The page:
Travel Here's What Would Happen If Every Passenger Jumped up and Down on a Plane at Once

09:56  08 february  2018
09:56  08 february  2018 Source:   travelandleisure.com

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Have you ever wondered what would happen if every single passenger on a plane got up at the same time and started jumping up and down ?

Gazelle.

An Air Canada plane. (Picture for representation purpose only)© Artur Widak/NurPhoto An Air Canada plane. (Picture for representation purpose only)

Have you ever wondered what would happen if every single passenger on a plane got up at the same time and started jumping up and down?

No? You haven’t? Well, we have, and luckily for us, Quora user Steve Angel wondered the same thing. He posted his question to the social networking site and in return we all get to enjoy this rather in-depth answer by P. J. Harb, who notes he is an engineer, musician, traveler, linguist, and “aspiring pilot.”

“To answer your question, let’s say each one of the 300 passengers weighs 75 kilograms,” Harb began. For the Americans in the crowd, that’s about 165 pounds. “75 KGs x 300 passengers = total weight of 22,500 KGs/22.5 tonnes. If they all jumped at the exact same time, let’s imagine there is a sudden force equal to a mass of 22.5 tonnes.” That 22.5 tonnes equates to 45,000 pounds.

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Originally Answered: If everyone on the plane jumped at once , what would be the impact? As alluded to in Derek' s answer-having half or even more of the passengers jumping up and down is not really much of a problem.

Every movement an airplane makes is around it' s CG. If everyone jumped at once , at first they would accelerate the aircraft downwards as they propel themselves up . Now what would happen if the passengers happened to jump up and down repeatedly at a resonant frequency in the flight

The average Boeing 777 aircraft, Harb said, weighs around 300,000 pounds (without passengers, bags, or fuel). With payload at take-off, that number will be closer to 400,000 to 500,000 pounds, or 200-250 tonnes.

“These 250 tonnes will be moving at around 500 miles per hour mid-flight. Because of the aircraft’s weight and speed, even if there was a 22.5-tonne sudden/brief downward force within, its flight would be mostly unfazed,” Harb explained. “Its altitude (height) may decrease slightly but only for a brief moment, because its autopilot system will immediately correct it. The pilot will feel some vibrations.”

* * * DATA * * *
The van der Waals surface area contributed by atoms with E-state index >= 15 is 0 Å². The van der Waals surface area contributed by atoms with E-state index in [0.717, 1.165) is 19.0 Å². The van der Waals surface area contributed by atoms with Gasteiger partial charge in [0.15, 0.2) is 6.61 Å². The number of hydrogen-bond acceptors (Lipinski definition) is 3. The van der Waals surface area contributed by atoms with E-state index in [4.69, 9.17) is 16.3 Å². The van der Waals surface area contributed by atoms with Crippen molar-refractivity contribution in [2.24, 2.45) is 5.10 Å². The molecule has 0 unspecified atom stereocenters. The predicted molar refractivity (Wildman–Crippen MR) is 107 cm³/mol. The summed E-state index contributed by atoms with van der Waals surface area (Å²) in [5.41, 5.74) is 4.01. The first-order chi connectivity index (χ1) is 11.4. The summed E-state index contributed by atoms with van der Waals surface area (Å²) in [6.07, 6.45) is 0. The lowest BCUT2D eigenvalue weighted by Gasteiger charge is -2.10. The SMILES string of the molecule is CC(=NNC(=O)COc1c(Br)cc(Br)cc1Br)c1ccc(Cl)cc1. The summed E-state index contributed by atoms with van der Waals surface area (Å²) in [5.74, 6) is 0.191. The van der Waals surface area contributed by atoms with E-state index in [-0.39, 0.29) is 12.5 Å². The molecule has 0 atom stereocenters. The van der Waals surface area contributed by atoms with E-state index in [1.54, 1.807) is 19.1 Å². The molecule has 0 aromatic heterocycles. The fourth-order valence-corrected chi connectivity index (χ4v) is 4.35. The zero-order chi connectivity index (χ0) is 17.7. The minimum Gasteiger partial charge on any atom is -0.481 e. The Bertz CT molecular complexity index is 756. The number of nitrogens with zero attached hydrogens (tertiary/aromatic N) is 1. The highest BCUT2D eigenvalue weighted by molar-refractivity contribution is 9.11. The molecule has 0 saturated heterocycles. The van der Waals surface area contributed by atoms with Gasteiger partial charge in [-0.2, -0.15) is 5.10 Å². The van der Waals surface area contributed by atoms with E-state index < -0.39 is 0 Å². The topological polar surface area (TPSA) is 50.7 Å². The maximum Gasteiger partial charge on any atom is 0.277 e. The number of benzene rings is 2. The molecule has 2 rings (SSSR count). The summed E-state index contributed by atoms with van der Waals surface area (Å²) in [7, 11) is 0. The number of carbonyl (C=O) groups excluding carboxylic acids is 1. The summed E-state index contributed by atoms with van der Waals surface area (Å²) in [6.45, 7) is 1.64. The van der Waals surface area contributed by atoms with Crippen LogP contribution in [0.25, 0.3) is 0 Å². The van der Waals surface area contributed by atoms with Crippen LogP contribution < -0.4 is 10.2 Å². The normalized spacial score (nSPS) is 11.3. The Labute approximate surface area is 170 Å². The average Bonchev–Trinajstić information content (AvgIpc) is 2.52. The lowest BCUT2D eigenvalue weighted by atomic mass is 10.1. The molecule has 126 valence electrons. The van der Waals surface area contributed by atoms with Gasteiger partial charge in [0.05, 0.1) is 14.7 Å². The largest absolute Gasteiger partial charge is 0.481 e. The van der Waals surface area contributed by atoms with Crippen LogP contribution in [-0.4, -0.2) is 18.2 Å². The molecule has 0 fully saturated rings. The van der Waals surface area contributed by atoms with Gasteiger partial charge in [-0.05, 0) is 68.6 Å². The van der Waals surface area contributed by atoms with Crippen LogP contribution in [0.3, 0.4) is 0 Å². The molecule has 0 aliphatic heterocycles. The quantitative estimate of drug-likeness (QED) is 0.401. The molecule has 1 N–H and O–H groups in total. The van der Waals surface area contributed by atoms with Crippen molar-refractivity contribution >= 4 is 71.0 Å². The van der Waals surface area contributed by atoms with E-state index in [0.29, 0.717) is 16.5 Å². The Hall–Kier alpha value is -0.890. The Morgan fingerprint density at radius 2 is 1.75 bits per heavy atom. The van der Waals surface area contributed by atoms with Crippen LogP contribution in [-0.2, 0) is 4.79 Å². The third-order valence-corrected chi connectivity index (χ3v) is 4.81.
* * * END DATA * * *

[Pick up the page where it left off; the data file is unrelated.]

In a twist, Harb explained that there are much stronger forces already exerted on an aircraft’s fuselage (body) during severe weather conditions.

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The earthquake in Japan in 2011 moved so much mass toward Earth' s center that every day since has been 0.0000018 seconds shorter. But even if we all jumped at once in that small area, not much would happen . No lasting effects here .

A rapid decompression is an unplanned drop in the pressure of a sealed environment and can happen if the plane door is opened mid-flight, or if a window is smashed. Smith says: "At a typical cruising altitude, up to eight pounds of pressure are pushing against every square inch of the [aircraft body]."

“The autopilot system is constantly monitoring the aircraft’s altitude and speed, and adjusts engine power based on these. For example in bad weather, a microburst (sudden downward burst of wind) exerts a super strong force on the aircraft, and the autopilot system works to correct it immediately, by increasing engine power and pitching the aircraft up.”

To sum it up, Harb said, the force exerted by the 300 unruly passengers would do little to the aircraft, so we can all rest assured that if our flight breaks out into a dance party we will still make it to our destination safely.

For the record, this isn’t the first time a very important aviation question has been answered on Quora. In 2017, a flight attendant also gave a very detailed answer when asked about how to survive a plane crash, while another attendant shared the best breakfast options on varying flights.

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